'Tis (still) the endless season
the axe magazine online issue 5
– IN THIS ISSUE –
Student Gov Reps
Clubs: Citrus Mag • EJL • BSU • EYES
Navalny's Return to Russia • Protests in India • Sports in a Pandemic
– FEATURE STORy –
Volunteering during pandemic
By Naomi Saenger
Eugene School District 4j, South Eugene High School, and your Axe Magazine online would like to acknowledge that our institution sits on the homelands of the Kalapuya people.
In the Treaties of 1851 and 1854-1855, and the subsequent forced removals of many Indian people from western Oregon, some of the Kalapuya were moved to the Grand Ronde Reservation and some were moved to the Siletz Reservation. It is important to note that all of Lane County was an important trading and gathering area for camas and other resources.
During the Restoration Era, from 1977-1989, Lane County was designated at the Service Area for the Confederated Tribes of Coos, Lower Umpqua and Siuslaw Indians, the Confederated Tribes of Grand Ronde Indians, the Confederated Tribes of Siletz Indians, the Coquille Indian Tribe, and the Cow Creek Band of Umpqua Indians.
Eugene 4J District and South wish to acknowledge that descendants of the original and Service Area inhabitants of this land are still here today. They are thriving members of our schools and our communities. Countless members of other Tribes now also call our community and schools their home.
We wish to thank those original stewards of this land. We as outsiders on this land wish to remember that we need to take good care of this land and take good care of all members of our school district and community. Thank you for joining us.
The Axe is dedicated to the goals and ethics of journalism. As a student-run publication, our mission is to both inform the student body and spark discussion among the student body about the news within South Eugene High School and the wider community. We function under an open forum policy. We accept and may use in our publication the feedback and commentary of our readers. Email all inquiries: email@example.com.
rest in love, sarah schenderlein 💜
The Axe Report and The Axe Magazine Online mourn the loss of classmate and Axe Report director/producer, junior Sarah Schenderlein. We extend our deepest sympathies to Sarah's family and close friends. We will do our best to work with the same joy and energy Sarah brought to all her projects for South journalism. We have memorial coverage planned for February.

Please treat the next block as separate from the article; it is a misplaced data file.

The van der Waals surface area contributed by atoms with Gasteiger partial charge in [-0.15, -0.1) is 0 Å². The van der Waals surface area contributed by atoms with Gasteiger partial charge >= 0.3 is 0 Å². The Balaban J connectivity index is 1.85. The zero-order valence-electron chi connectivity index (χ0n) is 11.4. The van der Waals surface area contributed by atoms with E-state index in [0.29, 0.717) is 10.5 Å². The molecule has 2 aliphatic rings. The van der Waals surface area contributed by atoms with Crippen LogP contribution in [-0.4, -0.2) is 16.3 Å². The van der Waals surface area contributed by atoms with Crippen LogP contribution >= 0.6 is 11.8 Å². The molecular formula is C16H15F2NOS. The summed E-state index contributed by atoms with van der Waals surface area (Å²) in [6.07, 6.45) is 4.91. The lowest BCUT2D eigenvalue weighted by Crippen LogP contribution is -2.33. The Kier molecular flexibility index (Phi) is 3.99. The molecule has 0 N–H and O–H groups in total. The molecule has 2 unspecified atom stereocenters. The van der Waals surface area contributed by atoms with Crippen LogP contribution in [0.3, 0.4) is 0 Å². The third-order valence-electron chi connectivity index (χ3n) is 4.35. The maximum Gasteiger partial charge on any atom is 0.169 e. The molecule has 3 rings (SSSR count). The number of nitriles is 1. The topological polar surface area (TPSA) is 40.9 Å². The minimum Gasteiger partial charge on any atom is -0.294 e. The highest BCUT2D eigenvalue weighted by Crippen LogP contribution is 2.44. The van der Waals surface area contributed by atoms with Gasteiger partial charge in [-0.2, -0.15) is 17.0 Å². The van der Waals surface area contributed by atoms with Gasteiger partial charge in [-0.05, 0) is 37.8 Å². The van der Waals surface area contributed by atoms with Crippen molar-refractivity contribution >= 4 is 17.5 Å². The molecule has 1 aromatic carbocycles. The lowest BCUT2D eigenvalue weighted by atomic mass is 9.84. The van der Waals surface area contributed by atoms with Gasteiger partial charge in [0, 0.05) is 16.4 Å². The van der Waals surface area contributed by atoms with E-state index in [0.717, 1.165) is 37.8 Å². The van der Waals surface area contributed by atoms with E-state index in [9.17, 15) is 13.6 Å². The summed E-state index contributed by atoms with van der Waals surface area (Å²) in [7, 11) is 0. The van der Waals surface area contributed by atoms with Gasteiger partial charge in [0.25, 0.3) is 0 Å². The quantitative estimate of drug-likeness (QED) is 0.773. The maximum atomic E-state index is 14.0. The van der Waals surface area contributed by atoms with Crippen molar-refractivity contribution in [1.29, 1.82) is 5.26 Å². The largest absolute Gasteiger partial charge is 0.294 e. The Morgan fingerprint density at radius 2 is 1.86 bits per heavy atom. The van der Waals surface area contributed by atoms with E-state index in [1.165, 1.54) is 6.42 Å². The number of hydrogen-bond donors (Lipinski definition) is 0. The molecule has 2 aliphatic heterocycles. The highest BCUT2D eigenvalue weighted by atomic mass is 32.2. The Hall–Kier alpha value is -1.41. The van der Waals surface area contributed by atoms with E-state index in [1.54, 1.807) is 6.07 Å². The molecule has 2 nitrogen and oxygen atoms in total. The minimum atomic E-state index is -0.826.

On Jan. 22, Eugene School District 4J announced that, due to increases in COVID-19 cases and revised metrics, hybrid learning will not begin in elementary schools on Feb. 1, despite predictions from late last year. In order to follow Harvard Global Health Institution’s guidelines, the Oregon Health Authority and Oregon Department of Education have stated that after a two-week period in which the number of COVID-19 cases per 100,000 people in Lane County is within 200-500, they will allow elementary school students to begin hybrid learning. The metrics are more stringent at the middle and high school levels, where the number of cases within the two-week period must be below 200. Both of these numbers are far less restrictive than the initial metrics requirements, which ranged from just 10 to 100 cases per 100,000. When hybrid learning becomes possible, students and their families will be notified two weeks in advance. –By Bettina Wu
district breaks from epd
District 4J’s relationship with the Eugene Police Department has come to an end. Following protests last summer over nationwide police brutality, there was talk of removing police officers from 4J schools. At about $480,000, the cost of having Student Resource Officers in schools is significant. Public comments to the board included suggestions to redistribute the funds to other aspects of the school and student supports — counseling, therapy, and mental health programs. District 4J’s contract with EPD ended Jan. 1. – By Elita Kutateli
ban on trump's tweets